Not too long ago, I saw two newer model cars, not more than three years old each, in a parking lot with their hoods up. It was an obvious battery restart. Well, according to a new AAA study, I’m not the only one seeing a rise in newer car breakdowns.
AAA says its roadside rescues are at a record high. The auto club saved the day for 32 million drivers in 2015, with more flat tires, battery problems and key-related issues than ever before. What’s more is that newer 2012-2016 model vehicles have a higher number of tire, key and fuel-related issues than older model cars.
Researchers are blaming advanced auto technology like electronic key fobs for more lockouts, sometimes even when the car is still running. Key fobs can also drain car batteries if they are stored too close to the car, say, in the garage, because they keep the battery from fully shutting off. Instead it keeps the car in a state of suspension. So it basically drains the juice from your battery overnight.
AAA is pointing the finger at the growing popularity of low-profile tires, which are prone to damage, for flats. It doesn’t help either that most new cars don’t come with a spare tire anymore.
“Vehicles today are advanced more than ever, yet are still vulnerable to breakdowns. Sleek, low profile tires are highly susceptible to damage, electronic keyless ignitions can zap battery life and despite advanced warning systems, more than half a million drivers ran out of gas last year,” says Clif Ruud, AAA’s managing director of Automotive Solutions.
Also, if you can believe it, new advanced fuel gauges aren’t always keeping drivers from running out of gas. Researchers say drivers are using fuel range estimates and low-fuel alert to push the limits between fuel-ups. More than half a million people waited too long to fill up last year and ended up stranded on E.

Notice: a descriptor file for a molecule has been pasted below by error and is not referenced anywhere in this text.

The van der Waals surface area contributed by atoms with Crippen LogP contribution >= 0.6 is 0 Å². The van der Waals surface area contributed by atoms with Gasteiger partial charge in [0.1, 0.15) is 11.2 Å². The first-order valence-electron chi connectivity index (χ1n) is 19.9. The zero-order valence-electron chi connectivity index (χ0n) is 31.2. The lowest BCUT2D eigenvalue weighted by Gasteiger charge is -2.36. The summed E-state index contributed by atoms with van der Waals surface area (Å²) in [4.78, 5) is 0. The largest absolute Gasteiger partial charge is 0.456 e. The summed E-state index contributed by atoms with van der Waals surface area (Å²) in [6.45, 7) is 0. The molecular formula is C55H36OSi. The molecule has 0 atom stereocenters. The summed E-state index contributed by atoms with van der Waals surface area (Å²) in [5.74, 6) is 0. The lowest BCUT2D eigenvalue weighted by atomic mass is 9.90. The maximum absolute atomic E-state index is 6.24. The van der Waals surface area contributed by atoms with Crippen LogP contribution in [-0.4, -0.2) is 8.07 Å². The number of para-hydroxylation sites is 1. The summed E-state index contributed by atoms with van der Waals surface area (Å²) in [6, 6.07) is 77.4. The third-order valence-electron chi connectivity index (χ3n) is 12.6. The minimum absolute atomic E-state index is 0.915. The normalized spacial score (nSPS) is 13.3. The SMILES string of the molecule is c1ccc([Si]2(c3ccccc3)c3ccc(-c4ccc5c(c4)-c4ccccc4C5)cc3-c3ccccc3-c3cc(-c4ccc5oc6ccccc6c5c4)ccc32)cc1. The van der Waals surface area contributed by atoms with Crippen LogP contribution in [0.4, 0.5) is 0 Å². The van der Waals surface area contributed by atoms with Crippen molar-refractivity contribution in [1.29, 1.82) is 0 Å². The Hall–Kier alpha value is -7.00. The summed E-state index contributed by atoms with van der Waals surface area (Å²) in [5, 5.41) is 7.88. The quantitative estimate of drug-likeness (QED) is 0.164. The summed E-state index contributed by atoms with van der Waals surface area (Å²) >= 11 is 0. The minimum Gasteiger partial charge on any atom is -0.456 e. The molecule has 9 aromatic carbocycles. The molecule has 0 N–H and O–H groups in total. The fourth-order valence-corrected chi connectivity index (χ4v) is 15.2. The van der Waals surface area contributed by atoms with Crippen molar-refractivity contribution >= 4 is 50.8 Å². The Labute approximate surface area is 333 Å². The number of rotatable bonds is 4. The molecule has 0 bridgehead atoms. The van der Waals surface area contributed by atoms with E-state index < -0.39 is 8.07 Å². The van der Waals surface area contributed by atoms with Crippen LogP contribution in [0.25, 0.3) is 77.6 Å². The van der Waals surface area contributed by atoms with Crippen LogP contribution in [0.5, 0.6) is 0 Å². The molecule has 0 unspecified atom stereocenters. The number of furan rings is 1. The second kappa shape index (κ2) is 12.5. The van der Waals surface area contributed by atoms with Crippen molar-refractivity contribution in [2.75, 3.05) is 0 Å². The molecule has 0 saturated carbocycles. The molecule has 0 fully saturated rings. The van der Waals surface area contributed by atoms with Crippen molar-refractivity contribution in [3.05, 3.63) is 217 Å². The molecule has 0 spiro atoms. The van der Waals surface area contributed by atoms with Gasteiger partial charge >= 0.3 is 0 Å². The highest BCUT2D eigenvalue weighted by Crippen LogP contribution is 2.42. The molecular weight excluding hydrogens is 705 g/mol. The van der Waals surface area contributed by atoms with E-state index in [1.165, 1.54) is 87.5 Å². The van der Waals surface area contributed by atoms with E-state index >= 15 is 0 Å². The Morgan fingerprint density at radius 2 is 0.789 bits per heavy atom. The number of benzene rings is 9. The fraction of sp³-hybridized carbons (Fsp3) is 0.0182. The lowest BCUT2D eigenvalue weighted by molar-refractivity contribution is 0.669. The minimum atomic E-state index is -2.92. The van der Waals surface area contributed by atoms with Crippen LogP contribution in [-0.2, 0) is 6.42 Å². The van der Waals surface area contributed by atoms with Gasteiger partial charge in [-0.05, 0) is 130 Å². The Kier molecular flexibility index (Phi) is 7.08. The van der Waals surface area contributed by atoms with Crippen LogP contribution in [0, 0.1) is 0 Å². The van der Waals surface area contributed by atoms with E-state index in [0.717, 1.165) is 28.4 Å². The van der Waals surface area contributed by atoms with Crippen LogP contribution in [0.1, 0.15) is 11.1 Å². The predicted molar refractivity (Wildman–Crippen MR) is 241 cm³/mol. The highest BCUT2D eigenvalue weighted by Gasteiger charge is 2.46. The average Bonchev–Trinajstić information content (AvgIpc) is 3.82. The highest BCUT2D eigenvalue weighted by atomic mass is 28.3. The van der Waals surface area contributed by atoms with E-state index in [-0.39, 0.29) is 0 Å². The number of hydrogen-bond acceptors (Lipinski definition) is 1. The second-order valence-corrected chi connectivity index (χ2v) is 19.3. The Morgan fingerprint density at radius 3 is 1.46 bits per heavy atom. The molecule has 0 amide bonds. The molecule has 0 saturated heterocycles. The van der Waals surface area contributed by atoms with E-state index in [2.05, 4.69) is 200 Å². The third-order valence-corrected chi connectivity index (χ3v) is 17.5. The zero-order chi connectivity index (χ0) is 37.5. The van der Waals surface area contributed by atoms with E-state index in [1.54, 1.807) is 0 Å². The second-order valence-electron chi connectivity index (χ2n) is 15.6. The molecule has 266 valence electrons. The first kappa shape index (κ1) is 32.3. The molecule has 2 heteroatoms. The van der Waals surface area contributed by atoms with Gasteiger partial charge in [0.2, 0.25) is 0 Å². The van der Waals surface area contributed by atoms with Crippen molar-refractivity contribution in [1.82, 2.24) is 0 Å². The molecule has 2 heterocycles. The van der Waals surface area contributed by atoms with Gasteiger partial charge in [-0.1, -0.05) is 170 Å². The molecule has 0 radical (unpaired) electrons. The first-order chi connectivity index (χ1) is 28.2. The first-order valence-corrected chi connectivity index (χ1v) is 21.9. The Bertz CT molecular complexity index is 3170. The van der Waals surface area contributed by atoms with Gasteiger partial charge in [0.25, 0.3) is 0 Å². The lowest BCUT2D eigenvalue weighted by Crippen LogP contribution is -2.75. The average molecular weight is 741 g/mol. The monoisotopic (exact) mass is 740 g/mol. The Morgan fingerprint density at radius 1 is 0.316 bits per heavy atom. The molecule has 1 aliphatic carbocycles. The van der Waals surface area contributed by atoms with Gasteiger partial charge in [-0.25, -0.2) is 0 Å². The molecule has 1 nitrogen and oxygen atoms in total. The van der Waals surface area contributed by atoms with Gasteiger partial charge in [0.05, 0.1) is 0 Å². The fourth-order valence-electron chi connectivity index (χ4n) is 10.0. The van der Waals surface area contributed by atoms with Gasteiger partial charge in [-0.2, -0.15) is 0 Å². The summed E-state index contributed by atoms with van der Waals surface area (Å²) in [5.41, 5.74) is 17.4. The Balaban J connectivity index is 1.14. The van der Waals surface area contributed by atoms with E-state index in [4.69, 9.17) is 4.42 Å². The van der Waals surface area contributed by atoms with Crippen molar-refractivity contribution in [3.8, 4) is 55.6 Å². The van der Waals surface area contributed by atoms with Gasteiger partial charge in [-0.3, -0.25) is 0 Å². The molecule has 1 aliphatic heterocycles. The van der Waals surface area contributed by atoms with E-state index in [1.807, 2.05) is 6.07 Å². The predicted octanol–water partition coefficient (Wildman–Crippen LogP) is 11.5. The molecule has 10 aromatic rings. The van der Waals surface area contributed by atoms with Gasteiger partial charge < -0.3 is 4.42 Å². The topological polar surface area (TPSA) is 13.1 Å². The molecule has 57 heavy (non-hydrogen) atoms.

Here are some tips AAA offers to keep you from being stranded by one of the above problems:
Check for a spare tire: Before buying a car, check that the vehicle includes a spare tire. If it doesn’t, consider adding one as an option.
Check tires regularly: At least once a month, check the tire pressure to ensure proper inflation. This affects tire wear and vehicle handling.
Take special care of “Smart Keys”: AAA recommends drivers take special care of their “smart keys” and keyless entry fobs. Always take keys when exiting the car, avoid exposing keyless-entry remote or smart keys to water. Change the battery in the key fob on a regular basis to avoid lockout as well
Battery: AAA recommends drivers test their vehicle’s battery when it reaches three years of age and on an annual basis thereafter.
Pack an emergency kit: More than 40 percent of motorists don’t carry an emergency kit in their vehicle according to AAA. Drivers should have a well-stocked emergency kit, which includes a mobile phone and car charger; a flashlight with extra batteries; a first-aid kit; drinking water; extra snacks/food for your travelers and any pets; battery booster cables; and emergency flares or reflectors.
And we’ll throw in another one. Don’t wait until you are coasting on fumes before filling up at the pump. Running out of gas can definitely ruin your day.